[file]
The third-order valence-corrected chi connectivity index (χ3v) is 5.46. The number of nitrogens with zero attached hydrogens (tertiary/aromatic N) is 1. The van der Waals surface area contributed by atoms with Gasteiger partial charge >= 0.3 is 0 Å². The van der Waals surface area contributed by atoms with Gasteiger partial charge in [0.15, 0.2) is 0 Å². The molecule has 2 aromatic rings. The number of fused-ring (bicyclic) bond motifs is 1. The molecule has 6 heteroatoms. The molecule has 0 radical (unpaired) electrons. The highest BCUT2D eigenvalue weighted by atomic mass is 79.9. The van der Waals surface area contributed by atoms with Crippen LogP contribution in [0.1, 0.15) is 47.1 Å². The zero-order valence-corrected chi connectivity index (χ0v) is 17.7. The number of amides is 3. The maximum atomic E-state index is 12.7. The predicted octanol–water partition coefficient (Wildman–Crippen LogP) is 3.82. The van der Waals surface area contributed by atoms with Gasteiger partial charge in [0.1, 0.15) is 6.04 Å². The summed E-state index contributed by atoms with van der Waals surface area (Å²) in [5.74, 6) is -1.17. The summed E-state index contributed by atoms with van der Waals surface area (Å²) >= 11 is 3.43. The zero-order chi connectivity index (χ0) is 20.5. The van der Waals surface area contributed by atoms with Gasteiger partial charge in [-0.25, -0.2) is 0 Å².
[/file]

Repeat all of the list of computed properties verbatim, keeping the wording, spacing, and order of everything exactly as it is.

The third-order valence-corrected chi connectivity index (χ3v) is 5.46. The number of nitrogens with zero attached hydrogens (tertiary/aromatic N) is 1. The van der Waals surface area contributed by atoms with Gasteiger partial charge >= 0.3 is 0 Å². The van der Waals surface area contributed by atoms with Gasteiger partial charge in [0.15, 0.2) is 0 Å². The molecule has 2 aromatic rings. The number of fused-ring (bicyclic) bond motifs is 1. The molecule has 6 heteroatoms. The molecule has 0 radical (unpaired) electrons. The highest BCUT2D eigenvalue weighted by atomic mass is 79.9. The van der Waals surface area contributed by atoms with Crippen LogP contribution in [0.1, 0.15) is 47.1 Å². The zero-order valence-corrected chi connectivity index (χ0v) is 17.7. The number of amides is 3. The maximum atomic E-state index is 12.7. The predicted octanol–water partition coefficient (Wildman–Crippen LogP) is 3.82. The van der Waals surface area contributed by atoms with Gasteiger partial charge in [0.1, 0.15) is 6.04 Å². The summed E-state index contributed by atoms with van der Waals surface area (Å²) in [5.74, 6) is -1.17. The summed E-state index contributed by atoms with van der Waals surface area (Å²) >= 11 is 3.43. The zero-order chi connectivity index (χ0) is 20.5. The van der Waals surface area contributed by atoms with Gasteiger partial charge in [-0.25, -0.2) is 0 Å².